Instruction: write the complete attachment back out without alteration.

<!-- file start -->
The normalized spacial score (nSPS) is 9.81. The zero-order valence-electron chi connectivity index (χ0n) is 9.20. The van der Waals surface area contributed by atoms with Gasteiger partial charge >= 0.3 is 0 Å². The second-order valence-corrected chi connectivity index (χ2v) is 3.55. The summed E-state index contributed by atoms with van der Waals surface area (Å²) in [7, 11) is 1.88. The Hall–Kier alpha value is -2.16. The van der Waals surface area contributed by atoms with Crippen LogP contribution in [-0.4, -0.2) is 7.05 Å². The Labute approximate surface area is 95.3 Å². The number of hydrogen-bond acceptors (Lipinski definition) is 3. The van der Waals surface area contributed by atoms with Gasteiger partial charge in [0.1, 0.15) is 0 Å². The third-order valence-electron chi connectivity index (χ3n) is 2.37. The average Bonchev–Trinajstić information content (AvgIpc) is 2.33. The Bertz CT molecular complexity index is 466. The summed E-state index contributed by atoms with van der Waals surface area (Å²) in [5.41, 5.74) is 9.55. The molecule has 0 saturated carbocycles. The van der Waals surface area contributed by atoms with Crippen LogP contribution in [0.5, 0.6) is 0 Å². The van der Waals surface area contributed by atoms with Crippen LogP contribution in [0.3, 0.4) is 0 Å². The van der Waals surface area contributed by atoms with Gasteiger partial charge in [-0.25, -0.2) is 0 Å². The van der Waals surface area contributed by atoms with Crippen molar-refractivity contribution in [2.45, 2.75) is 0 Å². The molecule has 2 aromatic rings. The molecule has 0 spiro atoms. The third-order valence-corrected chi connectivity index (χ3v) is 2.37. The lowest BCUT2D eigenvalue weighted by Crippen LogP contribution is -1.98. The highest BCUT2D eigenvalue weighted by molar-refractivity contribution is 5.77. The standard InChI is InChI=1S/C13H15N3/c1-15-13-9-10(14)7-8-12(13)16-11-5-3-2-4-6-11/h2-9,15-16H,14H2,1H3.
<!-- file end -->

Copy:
The normalized spacial score (nSPS) is 9.81. The zero-order valence-electron chi connectivity index (χ0n) is 9.20. The van der Waals surface area contributed by atoms with Gasteiger partial charge >= 0.3 is 0 Å². The second-order valence-corrected chi connectivity index (χ2v) is 3.55. The summed E-state index contributed by atoms with van der Waals surface area (Å²) in [7, 11) is 1.88. The Hall–Kier alpha value is -2.16. The van der Waals surface area contributed by atoms with Crippen LogP contribution in [-0.4, -0.2) is 7.05 Å². The Labute approximate surface area is 95.3 Å². The number of hydrogen-bond acceptors (Lipinski definition) is 3. The van der Waals surface area contributed by atoms with Gasteiger partial charge in [0.1, 0.15) is 0 Å². The third-order valence-electron chi connectivity index (χ3n) is 2.37. The average Bonchev–Trinajstić information content (AvgIpc) is 2.33. The Bertz CT molecular complexity index is 466. The summed E-state index contributed by atoms with van der Waals surface area (Å²) in [5.41, 5.74) is 9.55. The molecule has 0 saturated carbocycles. The van der Waals surface area contributed by atoms with Crippen LogP contribution in [0.5, 0.6) is 0 Å². The van der Waals surface area contributed by atoms with Crippen LogP contribution in [0.3, 0.4) is 0 Å². The van der Waals surface area contributed by atoms with Gasteiger partial charge in [-0.25, -0.2) is 0 Å². The van der Waals surface area contributed by atoms with Crippen molar-refractivity contribution in [2.45, 2.75) is 0 Å². The molecule has 2 aromatic rings. The molecule has 0 spiro atoms. The third-order valence-corrected chi connectivity index (χ3v) is 2.37. The lowest BCUT2D eigenvalue weighted by Crippen LogP contribution is -1.98. The highest BCUT2D eigenvalue weighted by molar-refractivity contribution is 5.77. The standard InChI is InChI=1S/C13H15N3/c1-15-13-9-10(14)7-8-12(13)16-11-5-3-2-4-6-11/h2-9,15-16H,14H2,1H3.